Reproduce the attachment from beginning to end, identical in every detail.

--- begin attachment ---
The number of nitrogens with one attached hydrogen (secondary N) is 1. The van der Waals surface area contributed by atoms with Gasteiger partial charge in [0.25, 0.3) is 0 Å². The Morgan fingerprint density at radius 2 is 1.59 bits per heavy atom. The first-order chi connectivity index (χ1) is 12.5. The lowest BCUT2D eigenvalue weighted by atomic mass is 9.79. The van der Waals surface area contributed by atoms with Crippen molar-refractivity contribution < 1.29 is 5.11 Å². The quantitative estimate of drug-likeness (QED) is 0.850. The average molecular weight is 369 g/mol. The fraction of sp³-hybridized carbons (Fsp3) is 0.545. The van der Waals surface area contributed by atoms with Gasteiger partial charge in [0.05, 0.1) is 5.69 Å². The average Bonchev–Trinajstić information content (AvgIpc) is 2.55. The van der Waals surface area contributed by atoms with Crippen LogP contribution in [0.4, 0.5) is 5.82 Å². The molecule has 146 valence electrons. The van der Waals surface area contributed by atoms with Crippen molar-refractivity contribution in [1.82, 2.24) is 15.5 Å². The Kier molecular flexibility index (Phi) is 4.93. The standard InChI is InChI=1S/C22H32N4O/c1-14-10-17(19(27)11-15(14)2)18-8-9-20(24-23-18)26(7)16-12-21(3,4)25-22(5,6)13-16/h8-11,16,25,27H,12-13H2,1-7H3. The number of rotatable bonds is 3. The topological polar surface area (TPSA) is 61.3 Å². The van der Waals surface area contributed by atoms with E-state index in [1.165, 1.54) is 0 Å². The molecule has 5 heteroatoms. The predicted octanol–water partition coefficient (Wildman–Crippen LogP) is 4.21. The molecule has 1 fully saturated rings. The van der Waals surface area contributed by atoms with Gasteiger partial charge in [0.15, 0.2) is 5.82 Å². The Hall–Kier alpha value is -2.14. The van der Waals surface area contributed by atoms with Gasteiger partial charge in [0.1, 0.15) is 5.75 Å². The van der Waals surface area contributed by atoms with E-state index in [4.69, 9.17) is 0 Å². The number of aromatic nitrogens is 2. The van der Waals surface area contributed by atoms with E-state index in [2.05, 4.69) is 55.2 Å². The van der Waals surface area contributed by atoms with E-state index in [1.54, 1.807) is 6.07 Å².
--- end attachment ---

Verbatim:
The number of nitrogens with one attached hydrogen (secondary N) is 1. The van der Waals surface area contributed by atoms with Gasteiger partial charge in [0.25, 0.3) is 0 Å². The Morgan fingerprint density at radius 2 is 1.59 bits per heavy atom. The first-order chi connectivity index (χ1) is 12.5. The lowest BCUT2D eigenvalue weighted by atomic mass is 9.79. The van der Waals surface area contributed by atoms with Crippen molar-refractivity contribution < 1.29 is 5.11 Å². The quantitative estimate of drug-likeness (QED) is 0.850. The average molecular weight is 369 g/mol. The fraction of sp³-hybridized carbons (Fsp3) is 0.545. The van der Waals surface area contributed by atoms with Gasteiger partial charge in [0.05, 0.1) is 5.69 Å². The average Bonchev–Trinajstić information content (AvgIpc) is 2.55. The van der Waals surface area contributed by atoms with Crippen LogP contribution in [0.4, 0.5) is 5.82 Å². The molecule has 146 valence electrons. The van der Waals surface area contributed by atoms with Crippen molar-refractivity contribution in [1.82, 2.24) is 15.5 Å². The Kier molecular flexibility index (Phi) is 4.93. The standard InChI is InChI=1S/C22H32N4O/c1-14-10-17(19(27)11-15(14)2)18-8-9-20(24-23-18)26(7)16-12-21(3,4)25-22(5,6)13-16/h8-11,16,25,27H,12-13H2,1-7H3. The number of rotatable bonds is 3. The topological polar surface area (TPSA) is 61.3 Å². The van der Waals surface area contributed by atoms with E-state index in [1.165, 1.54) is 0 Å². The molecule has 5 heteroatoms. The predicted octanol–water partition coefficient (Wildman–Crippen LogP) is 4.21. The molecule has 1 fully saturated rings. The van der Waals surface area contributed by atoms with Gasteiger partial charge in [0.15, 0.2) is 5.82 Å². The Hall–Kier alpha value is -2.14. The van der Waals surface area contributed by atoms with Gasteiger partial charge in [0.1, 0.15) is 5.75 Å². The van der Waals surface area contributed by atoms with E-state index in [4.69, 9.17) is 0 Å². The number of aromatic nitrogens is 2. The van der Waals surface area contributed by atoms with E-state index in [2.05, 4.69) is 55.2 Å². The van der Waals surface area contributed by atoms with E-state index in [1.54, 1.807) is 6.07 Å².